Messenger: Parson orders investigation into COVID-19 outbreak in veterans homes. What about prisons? | Tony Messenger

The state prison in Farmington is undergoing at least its second major COVID-19 spike, with 300 detainees and 53 staff members infected. Since the pandemic began, there have been 481 detainees and 108 staffers infected at Farmington. Down the road, also in St. Francois County, the prison at Bonne Terre has 46 active detainee cases and nine staff members affected, bringing its total to 370 detainees infected since the pandemic began, and 103 staff members.

St. Francois County, just south of St. Louis, has one of the highest positivity rates in the state of Missouri, at 37 people per 1,000. It’s a chicken-and-egg question: Is the prison spike feeding the positivity rate, or is it because there is little mask wearing and social distancing in another rural county eschewing mandates and restrictions, continuing to believe that the more than 210,000 deaths nationwide are a hoax?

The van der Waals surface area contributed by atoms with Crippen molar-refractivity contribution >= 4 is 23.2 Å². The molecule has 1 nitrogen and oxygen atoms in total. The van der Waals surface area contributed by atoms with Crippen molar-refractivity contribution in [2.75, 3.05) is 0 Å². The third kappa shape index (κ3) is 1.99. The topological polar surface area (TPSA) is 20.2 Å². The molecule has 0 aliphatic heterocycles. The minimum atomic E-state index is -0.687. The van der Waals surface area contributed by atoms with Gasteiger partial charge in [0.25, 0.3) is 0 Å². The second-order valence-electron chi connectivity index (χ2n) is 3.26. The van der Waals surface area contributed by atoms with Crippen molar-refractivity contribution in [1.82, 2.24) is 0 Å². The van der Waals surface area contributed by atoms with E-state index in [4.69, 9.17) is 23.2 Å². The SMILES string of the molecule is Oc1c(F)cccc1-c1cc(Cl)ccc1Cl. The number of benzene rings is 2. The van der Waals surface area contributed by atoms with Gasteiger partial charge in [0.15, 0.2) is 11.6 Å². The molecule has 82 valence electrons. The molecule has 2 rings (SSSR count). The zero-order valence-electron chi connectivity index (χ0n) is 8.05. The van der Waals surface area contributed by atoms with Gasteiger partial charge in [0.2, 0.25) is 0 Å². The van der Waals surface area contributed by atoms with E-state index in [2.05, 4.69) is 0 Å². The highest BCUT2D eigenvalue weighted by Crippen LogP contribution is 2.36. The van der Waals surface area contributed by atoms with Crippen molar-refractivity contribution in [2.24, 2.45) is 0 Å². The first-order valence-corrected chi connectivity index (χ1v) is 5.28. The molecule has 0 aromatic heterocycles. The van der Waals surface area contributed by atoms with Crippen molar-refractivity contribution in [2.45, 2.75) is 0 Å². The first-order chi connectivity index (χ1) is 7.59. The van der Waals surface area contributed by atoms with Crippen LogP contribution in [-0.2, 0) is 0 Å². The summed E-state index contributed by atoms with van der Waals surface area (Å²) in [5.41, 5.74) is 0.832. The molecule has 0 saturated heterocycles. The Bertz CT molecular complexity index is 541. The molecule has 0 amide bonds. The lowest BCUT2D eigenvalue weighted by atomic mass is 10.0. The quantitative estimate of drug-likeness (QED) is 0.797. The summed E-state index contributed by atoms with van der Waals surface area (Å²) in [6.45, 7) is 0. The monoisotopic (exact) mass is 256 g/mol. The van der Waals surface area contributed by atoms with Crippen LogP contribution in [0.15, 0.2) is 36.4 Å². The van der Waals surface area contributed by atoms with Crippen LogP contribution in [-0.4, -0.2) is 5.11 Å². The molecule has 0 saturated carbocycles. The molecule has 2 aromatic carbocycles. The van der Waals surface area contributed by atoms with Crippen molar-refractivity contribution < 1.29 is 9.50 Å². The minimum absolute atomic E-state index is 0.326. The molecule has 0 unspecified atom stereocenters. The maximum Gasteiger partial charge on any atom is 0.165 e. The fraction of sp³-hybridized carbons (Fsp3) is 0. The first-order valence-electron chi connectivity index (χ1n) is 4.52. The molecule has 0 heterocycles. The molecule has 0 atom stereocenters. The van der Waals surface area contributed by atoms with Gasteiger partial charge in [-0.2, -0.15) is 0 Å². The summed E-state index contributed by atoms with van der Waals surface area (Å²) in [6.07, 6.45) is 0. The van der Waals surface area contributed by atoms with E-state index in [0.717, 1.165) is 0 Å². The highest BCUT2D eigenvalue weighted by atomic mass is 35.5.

Missourians should not be surprised by COVID-19 spikes in institutions in rural areas, says Dave Dillon, the spokesman for the Missouri Hospital Association, which has been urging the governor to implement mask mandates and other pandemic restrictions.

“With the high infection rates statewide, smaller communities’ hospital and health care resources are reaching their capacity levels,” Dillon says. “When you look at where the patients are from, many are from outside of the community or even county where the hospital is located. While we can’t prove causation, it certainly correlates that these patients are from communities that have not put strict precautions in place for transmission like mask mandates or social distancing requirements.”

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